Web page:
That would have fetched the commits from the remote repository and done the merge. And if you want to pull all of the branches from all the remote repositories that your .git/config file lists, you can just type:
git pull. You can be as trigger happy as you want.
Merges and Conflicts
For the purpose of learning about merges, we're going to undo that last merge. Very carefully, type
git reset HEAD~1 --hard.
Figure 6: Undoing a merge.
In Figure 6, "
HEAD~1" refers to the first commit before the latest commit. The latest commit is referred to as the "
HEAD" of the branch (currently master). By doing this hard reset, you're actually permanently erasing the last commit from your local master branch. As far as Git's concerned, the last link in the master branch's "chain" now is the commit that was previously second to last. Don't get in the habit of doing this. It's just for the purpose of this tutorial.
Your new README.md file is also safely committed to your local repository's cached version of the remote master branch, "origin/master." You could type
git merge origin/master to remerge your changes, but don't do that right now.
Let's say someone else added that README.md, and you were unaware. You start to create a README.md in your local repository, with the intention of pushing it to the remote repository later. Because we undid our change, there is no longer a README.md file in your current directory.
Let's quickly create a new README.md file:
echo A test repository for learning git > README.md.
I used the
cat command (For Windows, it'd be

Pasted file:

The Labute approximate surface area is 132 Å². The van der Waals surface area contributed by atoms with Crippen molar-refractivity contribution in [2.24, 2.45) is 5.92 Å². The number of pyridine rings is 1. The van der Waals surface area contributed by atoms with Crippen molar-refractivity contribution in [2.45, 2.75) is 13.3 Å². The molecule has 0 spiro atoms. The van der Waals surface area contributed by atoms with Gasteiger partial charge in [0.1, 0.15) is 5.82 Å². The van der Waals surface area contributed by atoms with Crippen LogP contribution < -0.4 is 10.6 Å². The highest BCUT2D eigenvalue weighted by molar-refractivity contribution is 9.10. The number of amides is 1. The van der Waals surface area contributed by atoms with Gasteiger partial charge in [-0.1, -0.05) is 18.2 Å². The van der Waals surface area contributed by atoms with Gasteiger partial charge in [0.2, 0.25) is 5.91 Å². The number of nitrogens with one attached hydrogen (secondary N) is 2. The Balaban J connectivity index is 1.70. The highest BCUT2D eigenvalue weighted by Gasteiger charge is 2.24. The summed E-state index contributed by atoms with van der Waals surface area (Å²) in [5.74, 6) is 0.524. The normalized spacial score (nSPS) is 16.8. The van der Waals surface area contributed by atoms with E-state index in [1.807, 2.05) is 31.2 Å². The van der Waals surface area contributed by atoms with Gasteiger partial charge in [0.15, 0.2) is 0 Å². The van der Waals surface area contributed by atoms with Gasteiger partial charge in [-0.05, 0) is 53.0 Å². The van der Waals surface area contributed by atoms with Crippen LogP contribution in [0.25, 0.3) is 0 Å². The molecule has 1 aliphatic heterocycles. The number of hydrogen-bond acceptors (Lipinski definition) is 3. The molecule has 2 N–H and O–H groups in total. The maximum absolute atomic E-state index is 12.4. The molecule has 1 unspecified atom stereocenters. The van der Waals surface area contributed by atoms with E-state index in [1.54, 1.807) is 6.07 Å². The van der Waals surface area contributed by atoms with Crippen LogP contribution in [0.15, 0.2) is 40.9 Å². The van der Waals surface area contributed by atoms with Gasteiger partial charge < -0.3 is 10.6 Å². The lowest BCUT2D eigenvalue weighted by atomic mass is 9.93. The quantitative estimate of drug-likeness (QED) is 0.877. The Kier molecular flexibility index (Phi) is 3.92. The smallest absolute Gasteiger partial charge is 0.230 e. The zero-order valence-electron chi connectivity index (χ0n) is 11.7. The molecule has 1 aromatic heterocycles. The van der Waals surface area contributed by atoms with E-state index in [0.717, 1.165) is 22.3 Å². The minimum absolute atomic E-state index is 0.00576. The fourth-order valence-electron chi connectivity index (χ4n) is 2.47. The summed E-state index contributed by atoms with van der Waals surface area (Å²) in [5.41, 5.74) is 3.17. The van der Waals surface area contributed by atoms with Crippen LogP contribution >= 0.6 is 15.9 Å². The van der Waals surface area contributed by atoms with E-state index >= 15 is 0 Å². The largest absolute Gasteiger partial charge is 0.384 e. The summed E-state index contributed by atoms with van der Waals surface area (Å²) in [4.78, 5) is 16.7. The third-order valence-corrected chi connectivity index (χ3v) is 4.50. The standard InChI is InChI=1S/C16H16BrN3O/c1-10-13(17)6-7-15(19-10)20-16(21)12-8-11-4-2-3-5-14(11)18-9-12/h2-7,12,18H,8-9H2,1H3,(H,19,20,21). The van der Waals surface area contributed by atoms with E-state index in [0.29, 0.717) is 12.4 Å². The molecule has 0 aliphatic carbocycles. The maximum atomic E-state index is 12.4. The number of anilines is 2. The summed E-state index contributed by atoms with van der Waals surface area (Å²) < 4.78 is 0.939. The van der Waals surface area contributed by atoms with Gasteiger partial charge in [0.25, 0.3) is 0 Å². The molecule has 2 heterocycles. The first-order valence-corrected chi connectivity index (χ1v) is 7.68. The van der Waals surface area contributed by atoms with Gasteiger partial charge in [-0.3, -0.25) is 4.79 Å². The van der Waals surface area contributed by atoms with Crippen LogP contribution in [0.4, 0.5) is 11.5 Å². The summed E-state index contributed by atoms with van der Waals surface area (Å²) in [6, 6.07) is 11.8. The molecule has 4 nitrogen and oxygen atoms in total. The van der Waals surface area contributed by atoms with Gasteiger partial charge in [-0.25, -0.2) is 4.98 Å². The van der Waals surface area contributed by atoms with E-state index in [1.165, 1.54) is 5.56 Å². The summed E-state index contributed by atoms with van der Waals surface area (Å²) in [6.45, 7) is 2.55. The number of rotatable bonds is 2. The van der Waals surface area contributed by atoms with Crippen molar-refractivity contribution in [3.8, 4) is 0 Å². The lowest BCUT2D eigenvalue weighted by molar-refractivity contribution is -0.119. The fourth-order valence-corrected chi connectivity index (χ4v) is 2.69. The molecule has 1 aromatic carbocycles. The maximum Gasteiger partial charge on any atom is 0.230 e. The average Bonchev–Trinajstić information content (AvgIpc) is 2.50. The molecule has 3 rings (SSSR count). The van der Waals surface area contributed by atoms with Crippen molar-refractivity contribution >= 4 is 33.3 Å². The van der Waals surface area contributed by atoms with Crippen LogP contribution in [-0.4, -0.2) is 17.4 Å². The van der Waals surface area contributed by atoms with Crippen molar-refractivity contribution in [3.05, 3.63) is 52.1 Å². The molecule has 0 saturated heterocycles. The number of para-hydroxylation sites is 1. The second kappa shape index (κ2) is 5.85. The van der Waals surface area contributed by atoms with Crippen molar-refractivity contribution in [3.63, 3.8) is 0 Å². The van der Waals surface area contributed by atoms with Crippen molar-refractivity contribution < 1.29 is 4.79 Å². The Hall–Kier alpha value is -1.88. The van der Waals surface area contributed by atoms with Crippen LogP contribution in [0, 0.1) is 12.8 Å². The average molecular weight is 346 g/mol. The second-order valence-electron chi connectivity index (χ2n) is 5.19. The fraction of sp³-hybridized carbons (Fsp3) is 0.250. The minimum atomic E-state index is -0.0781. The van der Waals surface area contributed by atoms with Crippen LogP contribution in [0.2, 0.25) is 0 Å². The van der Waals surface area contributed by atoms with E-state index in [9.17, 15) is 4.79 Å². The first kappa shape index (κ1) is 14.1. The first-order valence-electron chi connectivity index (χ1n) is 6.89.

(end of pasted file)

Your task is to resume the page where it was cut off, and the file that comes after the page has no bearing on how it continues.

type) to display the contents of the simple file we created to make sure it's right. Now, let's stage and commit it. Type:
git add README.md
git commit -m "Created a simple readme file"
Figure 7: Stage and commit.
Note the file was created and that the divergence between repositories has been identified. At present, two versions of a README.md file committed. You can see that your origin/master branch is one commit in one direction, and your master branch is one commit in the other direction. What will happen when I try to update master from origin/master? Type
git merge origin/master.
Figure 8: Error from a merge.
Just as you might think, Git is flummoxed. This is essentially Git saying "You fix it." Let's see what state we're in. Type
Figure 9: Status after a failed merge.
This message can't be any clearer, except for one detail. You have two options at this point. You can either edit the local file to match the original, or you can have Git help you. Let's choose the latter path, which is what you'd always choose with complex conflicts. While still in your project directory, having just experienced a failed
merge command, type
Figure 10: Output from running git mergetool.
Mergetool will guide you through each conflicted file, letting you choose which version of each conflicted line you'd like to use for the committed file. You can see, by default, it uses opendiff. Press enter to see what opendiff looks like:
Figure 11: Opendiff.
If this were a conflict of more than one line, you'd be able to say "use the left (or right) version for this conflict line," or even "I don't want to use either line." In this case, we only have one conflicted line to choose from,. Click on the "Actions" pull down menu and choose "Choose right." You'll see nothing has changed. That's because that arrow in the middle was already pointing to the right. Try selecting "Choose left," then "Choose right" again. You'll see what I mean. Opendiff doesn't give you the opportunity to put in your own custom line. You can do that later if you wish. At the pull down menu at the top of the screen, select "File" then "Save Merge,” go back to the menu and select "Quit FileMerge." Now, to stage the new version of the README file. Type
git add README.md.